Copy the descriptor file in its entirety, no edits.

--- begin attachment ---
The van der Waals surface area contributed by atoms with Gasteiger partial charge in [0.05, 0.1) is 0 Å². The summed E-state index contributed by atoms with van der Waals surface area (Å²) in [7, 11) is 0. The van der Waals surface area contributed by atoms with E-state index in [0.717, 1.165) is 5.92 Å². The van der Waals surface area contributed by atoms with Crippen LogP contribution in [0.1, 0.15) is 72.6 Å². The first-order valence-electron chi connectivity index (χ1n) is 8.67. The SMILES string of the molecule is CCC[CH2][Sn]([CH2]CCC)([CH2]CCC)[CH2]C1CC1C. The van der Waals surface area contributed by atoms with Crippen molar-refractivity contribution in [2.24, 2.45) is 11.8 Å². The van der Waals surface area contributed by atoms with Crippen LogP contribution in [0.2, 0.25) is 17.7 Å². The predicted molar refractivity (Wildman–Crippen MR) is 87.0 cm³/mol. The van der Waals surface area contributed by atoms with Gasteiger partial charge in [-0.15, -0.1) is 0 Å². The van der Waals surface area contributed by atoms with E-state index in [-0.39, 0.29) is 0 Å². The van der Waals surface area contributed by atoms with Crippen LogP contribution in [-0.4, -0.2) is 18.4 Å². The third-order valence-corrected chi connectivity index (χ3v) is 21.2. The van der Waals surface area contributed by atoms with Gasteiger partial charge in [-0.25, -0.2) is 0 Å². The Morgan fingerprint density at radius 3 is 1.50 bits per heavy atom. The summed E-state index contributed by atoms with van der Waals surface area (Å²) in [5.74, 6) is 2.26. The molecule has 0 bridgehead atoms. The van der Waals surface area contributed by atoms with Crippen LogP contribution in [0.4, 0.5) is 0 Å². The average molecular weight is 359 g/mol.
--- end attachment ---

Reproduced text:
The van der Waals surface area contributed by atoms with Gasteiger partial charge in [0.05, 0.1) is 0 Å². The summed E-state index contributed by atoms with van der Waals surface area (Å²) in [7, 11) is 0. The van der Waals surface area contributed by atoms with E-state index in [0.717, 1.165) is 5.92 Å². The van der Waals surface area contributed by atoms with Crippen LogP contribution in [0.1, 0.15) is 72.6 Å². The first-order valence-electron chi connectivity index (χ1n) is 8.67. The SMILES string of the molecule is CCC[CH2][Sn]([CH2]CCC)([CH2]CCC)[CH2]C1CC1C. The van der Waals surface area contributed by atoms with Crippen molar-refractivity contribution in [2.24, 2.45) is 11.8 Å². The van der Waals surface area contributed by atoms with Crippen LogP contribution in [0.2, 0.25) is 17.7 Å². The predicted molar refractivity (Wildman–Crippen MR) is 87.0 cm³/mol. The van der Waals surface area contributed by atoms with Gasteiger partial charge in [-0.15, -0.1) is 0 Å². The van der Waals surface area contributed by atoms with E-state index in [-0.39, 0.29) is 0 Å². The van der Waals surface area contributed by atoms with Crippen LogP contribution in [-0.4, -0.2) is 18.4 Å². The third-order valence-corrected chi connectivity index (χ3v) is 21.2. The van der Waals surface area contributed by atoms with Gasteiger partial charge in [-0.25, -0.2) is 0 Å². The Morgan fingerprint density at radius 3 is 1.50 bits per heavy atom. The summed E-state index contributed by atoms with van der Waals surface area (Å²) in [5.74, 6) is 2.26. The molecule has 0 bridgehead atoms. The van der Waals surface area contributed by atoms with Crippen LogP contribution in [0.4, 0.5) is 0 Å². The average molecular weight is 359 g/mol.